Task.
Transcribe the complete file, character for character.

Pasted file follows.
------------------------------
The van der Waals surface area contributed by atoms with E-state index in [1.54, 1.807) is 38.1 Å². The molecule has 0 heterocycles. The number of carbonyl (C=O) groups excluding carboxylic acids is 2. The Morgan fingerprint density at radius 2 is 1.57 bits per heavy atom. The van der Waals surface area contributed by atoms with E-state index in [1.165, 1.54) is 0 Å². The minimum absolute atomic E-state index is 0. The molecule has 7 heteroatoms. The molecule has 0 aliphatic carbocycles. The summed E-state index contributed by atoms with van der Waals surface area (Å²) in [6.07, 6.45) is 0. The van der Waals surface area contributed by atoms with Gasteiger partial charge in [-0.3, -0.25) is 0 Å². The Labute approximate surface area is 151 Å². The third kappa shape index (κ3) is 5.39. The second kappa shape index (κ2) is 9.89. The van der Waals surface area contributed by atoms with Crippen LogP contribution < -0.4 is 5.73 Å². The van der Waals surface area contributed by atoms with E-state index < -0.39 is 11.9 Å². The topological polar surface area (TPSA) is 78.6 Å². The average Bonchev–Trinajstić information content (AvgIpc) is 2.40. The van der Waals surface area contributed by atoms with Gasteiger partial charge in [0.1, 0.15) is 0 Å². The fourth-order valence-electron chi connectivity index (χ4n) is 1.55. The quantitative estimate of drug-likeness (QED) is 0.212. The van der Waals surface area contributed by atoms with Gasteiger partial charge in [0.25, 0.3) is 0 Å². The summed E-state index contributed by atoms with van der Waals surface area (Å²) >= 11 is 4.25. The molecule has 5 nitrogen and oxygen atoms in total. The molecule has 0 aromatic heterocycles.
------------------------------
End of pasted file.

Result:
The van der Waals surface area contributed by atoms with E-state index in [1.54, 1.807) is 38.1 Å². The molecule has 0 heterocycles. The number of carbonyl (C=O) groups excluding carboxylic acids is 2. The Morgan fingerprint density at radius 2 is 1.57 bits per heavy atom. The van der Waals surface area contributed by atoms with E-state index in [1.165, 1.54) is 0 Å². The minimum absolute atomic E-state index is 0. The molecule has 7 heteroatoms. The molecule has 0 aliphatic carbocycles. The summed E-state index contributed by atoms with van der Waals surface area (Å²) in [6.07, 6.45) is 0. The van der Waals surface area contributed by atoms with Gasteiger partial charge in [-0.3, -0.25) is 0 Å². The Labute approximate surface area is 151 Å². The third kappa shape index (κ3) is 5.39. The second kappa shape index (κ2) is 9.89. The van der Waals surface area contributed by atoms with Crippen LogP contribution < -0.4 is 5.73 Å². The van der Waals surface area contributed by atoms with E-state index < -0.39 is 11.9 Å². The topological polar surface area (TPSA) is 78.6 Å². The average Bonchev–Trinajstić information content (AvgIpc) is 2.40. The van der Waals surface area contributed by atoms with Gasteiger partial charge in [0.1, 0.15) is 0 Å². The fourth-order valence-electron chi connectivity index (χ4n) is 1.55. The quantitative estimate of drug-likeness (QED) is 0.212. The van der Waals surface area contributed by atoms with Gasteiger partial charge in [0.25, 0.3) is 0 Å². The summed E-state index contributed by atoms with van der Waals surface area (Å²) >= 11 is 4.25. The molecule has 5 nitrogen and oxygen atoms in total. The molecule has 0 aromatic heterocycles.